Guide to buying in malta

How to buy property

Important at the beginning of the processing is to determine what your priorities are, such as luxury, aesthetics, social or practicality. For the location choice, think about whether you’re looking for a bustling environment, accessibility to facilities or the beauty of quiet. Contentment may mean walking onto a marina or enjoying your farmhouse, penthouse or bungalow, whether to live or for holiday. Whether affluent or not there is a richness of choice in Malta.

property in Malta

Buying process - simple and safe

The buying process is simple and easy – anyone can own without residency.

Contracts are drawn up in English and on agreement of terms and conditions, a convenium/preliminary agreement is signed between the vendor and purchaser. There may be some regulations that apply for non-residents, possibly an AIP permit. A Notary Public is engaged by the purchaser to carry out the necessary research into the property to confirm good title, as well as submit any other specifics to the Ministry of Finance. 

Then on signing of the contract the balance of the purchase price and Stamp Duty plus legal expenses are paid and then vacant possession to the property is handed to the purchaser.

Expenses related to the acquisition of property include:

  • 5% stamp duty
  • 1% to 3% notarial fee (approximate): €600
  • searches and registration fees (approximate): €233
  • AIP permit fee (where applicable)

These costs are the liability of the purchaser, whilst agency fees are borne by the vendor.

property in Malta


Taxation on letting private properties is as low as 15%. There are no council rates.


A quick and easy way of cushioning your move to Malta is to rent a furnished flat or buy your furniture in Malta. Most furnished flats come with everything you will need, including cooking appliances, cutlery and crockery, and bed and bathroom linen.

property in Malta

ABC of properties

Malta has a multitude of property options and the wealth of choice may make deciding more difficult.

  • Apartments/Penthouses – Varying accommodation in a block or part of a large complex which may have communal pools or/and gardens. Some offer spacious terraces and stunning sea views.
  • Bungalow – luxury property, normally quite large over one floor and are either detached/semi-detached, over split levels. Usually with surrounding gardens and a private/communal pool.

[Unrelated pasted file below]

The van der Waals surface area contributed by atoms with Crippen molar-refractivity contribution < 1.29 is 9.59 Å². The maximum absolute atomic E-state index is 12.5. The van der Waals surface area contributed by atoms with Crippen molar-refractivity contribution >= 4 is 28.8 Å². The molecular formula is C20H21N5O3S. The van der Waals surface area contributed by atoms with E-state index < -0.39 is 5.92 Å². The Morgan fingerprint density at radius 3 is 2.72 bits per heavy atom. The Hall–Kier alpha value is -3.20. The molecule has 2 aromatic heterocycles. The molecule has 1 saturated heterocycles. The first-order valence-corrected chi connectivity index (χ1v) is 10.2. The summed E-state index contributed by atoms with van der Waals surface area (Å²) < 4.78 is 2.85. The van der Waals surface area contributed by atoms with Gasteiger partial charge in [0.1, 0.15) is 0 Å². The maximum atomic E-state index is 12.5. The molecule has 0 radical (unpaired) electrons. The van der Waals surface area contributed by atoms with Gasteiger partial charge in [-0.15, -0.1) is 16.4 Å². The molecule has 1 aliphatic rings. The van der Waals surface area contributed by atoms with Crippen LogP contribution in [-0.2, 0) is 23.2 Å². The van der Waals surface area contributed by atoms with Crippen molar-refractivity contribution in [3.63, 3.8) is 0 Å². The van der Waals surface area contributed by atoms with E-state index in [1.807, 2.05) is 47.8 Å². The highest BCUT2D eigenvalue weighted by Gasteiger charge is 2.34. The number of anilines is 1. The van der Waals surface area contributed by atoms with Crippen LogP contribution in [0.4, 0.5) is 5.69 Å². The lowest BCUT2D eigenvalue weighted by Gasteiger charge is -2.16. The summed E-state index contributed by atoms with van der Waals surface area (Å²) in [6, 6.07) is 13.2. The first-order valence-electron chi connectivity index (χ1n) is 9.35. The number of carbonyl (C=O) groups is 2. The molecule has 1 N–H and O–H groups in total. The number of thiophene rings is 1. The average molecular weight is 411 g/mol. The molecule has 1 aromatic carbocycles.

• Commercial – Offices, warehouses, retail, developments or going concerns.
  • Farmhouses– House on a farm usually located in the countryside or on the outskirts of villages.
  • Houses of Character -Built entirely from stone. Romantic architecture and maybe with an outdoor area.
  • Land, Plots & Sites – Mostly for agricultural reasons as land cannot be used for building purposes.
  • Maisonette – Generally with its own front door. No communal area and possibly an outdoor area.
  • Terrace houses– Normally comprise of multiple floors with staircases and possibly an outside area
  • Townhouses– have many traditional features in their architecture such as stone arches, wooden beams, patterned tiles and wooden apertures
  • Villa/ Palazzo – luxury property, normally quite large and are either detached/semi-detached, or split levels. Usually with surrounding gardens and a private/communal pool.
  • Special Designated Areas – There are a number of luxury developments being set up in Malta and Gozo which have been highlighted by the local authorities as Special Designated Areas (SDAs). There are no restrictions to foreigners to acquire these properties, which makes them an ideal choice for those wishing to invest in property in Malta. These property types are high-end and consist of clusters of apartments, maisonettes and penthouses, which were built with a common theme on an extensive piece of land and their value is further increased due to their coveted location and high finishing. Some developments that fall under SDAs are:
    • Fort Cambridge
    • Madliena Village.

For additional options see Investor properties.

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